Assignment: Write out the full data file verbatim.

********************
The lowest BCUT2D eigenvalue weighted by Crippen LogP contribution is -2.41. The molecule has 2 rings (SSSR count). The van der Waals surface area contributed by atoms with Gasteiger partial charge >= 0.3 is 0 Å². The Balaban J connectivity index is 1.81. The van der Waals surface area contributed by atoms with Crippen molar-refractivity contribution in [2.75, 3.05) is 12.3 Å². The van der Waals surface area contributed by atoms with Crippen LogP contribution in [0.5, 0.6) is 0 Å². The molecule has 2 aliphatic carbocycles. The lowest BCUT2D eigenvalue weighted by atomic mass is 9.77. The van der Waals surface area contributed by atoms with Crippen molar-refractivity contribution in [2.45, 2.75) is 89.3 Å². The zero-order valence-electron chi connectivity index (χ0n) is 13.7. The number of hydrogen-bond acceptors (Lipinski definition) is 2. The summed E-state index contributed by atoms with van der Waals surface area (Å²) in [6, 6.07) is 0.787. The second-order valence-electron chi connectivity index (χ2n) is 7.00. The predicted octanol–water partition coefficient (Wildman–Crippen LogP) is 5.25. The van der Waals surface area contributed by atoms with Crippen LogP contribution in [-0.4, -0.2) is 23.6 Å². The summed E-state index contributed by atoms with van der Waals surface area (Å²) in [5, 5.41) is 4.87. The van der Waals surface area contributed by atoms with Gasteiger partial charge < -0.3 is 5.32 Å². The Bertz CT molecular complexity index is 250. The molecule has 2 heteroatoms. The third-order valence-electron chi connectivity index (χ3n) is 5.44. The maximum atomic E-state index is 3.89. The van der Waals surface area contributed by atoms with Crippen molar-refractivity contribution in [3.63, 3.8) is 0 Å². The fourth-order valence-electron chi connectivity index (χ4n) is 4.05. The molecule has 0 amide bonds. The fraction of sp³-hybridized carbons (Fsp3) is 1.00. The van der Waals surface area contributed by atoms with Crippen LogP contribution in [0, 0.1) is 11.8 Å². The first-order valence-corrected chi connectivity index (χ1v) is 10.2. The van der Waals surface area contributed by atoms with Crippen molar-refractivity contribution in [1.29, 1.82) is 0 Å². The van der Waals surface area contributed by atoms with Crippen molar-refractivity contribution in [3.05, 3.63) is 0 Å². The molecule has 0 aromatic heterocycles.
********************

The lowest BCUT2D eigenvalue weighted by Crippen LogP contribution is -2.41. The molecule has 2 rings (SSSR count). The van der Waals surface area contributed by atoms with Gasteiger partial charge >= 0.3 is 0 Å². The Balaban J connectivity index is 1.81. The van der Waals surface area contributed by atoms with Crippen molar-refractivity contribution in [2.75, 3.05) is 12.3 Å². The van der Waals surface area contributed by atoms with Crippen LogP contribution in [0.5, 0.6) is 0 Å². The molecule has 2 aliphatic carbocycles. The lowest BCUT2D eigenvalue weighted by atomic mass is 9.77. The van der Waals surface area contributed by atoms with Crippen molar-refractivity contribution in [2.45, 2.75) is 89.3 Å². The zero-order valence-electron chi connectivity index (χ0n) is 13.7. The number of hydrogen-bond acceptors (Lipinski definition) is 2. The summed E-state index contributed by atoms with van der Waals surface area (Å²) in [6, 6.07) is 0.787. The second-order valence-electron chi connectivity index (χ2n) is 7.00. The predicted octanol–water partition coefficient (Wildman–Crippen LogP) is 5.25. The van der Waals surface area contributed by atoms with Crippen LogP contribution in [-0.4, -0.2) is 23.6 Å². The summed E-state index contributed by atoms with van der Waals surface area (Å²) in [5, 5.41) is 4.87. The van der Waals surface area contributed by atoms with Gasteiger partial charge < -0.3 is 5.32 Å². The Bertz CT molecular complexity index is 250. The molecule has 2 heteroatoms. The third-order valence-electron chi connectivity index (χ3n) is 5.44. The maximum atomic E-state index is 3.89. The van der Waals surface area contributed by atoms with Crippen molar-refractivity contribution in [3.63, 3.8) is 0 Å². The fourth-order valence-electron chi connectivity index (χ4n) is 4.05. The molecule has 0 amide bonds. The fraction of sp³-hybridized carbons (Fsp3) is 1.00. The van der Waals surface area contributed by atoms with Crippen LogP contribution in [0, 0.1) is 11.8 Å². The first-order valence-corrected chi connectivity index (χ1v) is 10.2. The van der Waals surface area contributed by atoms with Crippen molar-refractivity contribution in [1.29, 1.82) is 0 Å². The van der Waals surface area contributed by atoms with Crippen molar-refractivity contribution in [3.05, 3.63) is 0 Å². The molecule has 0 aromatic heterocycles.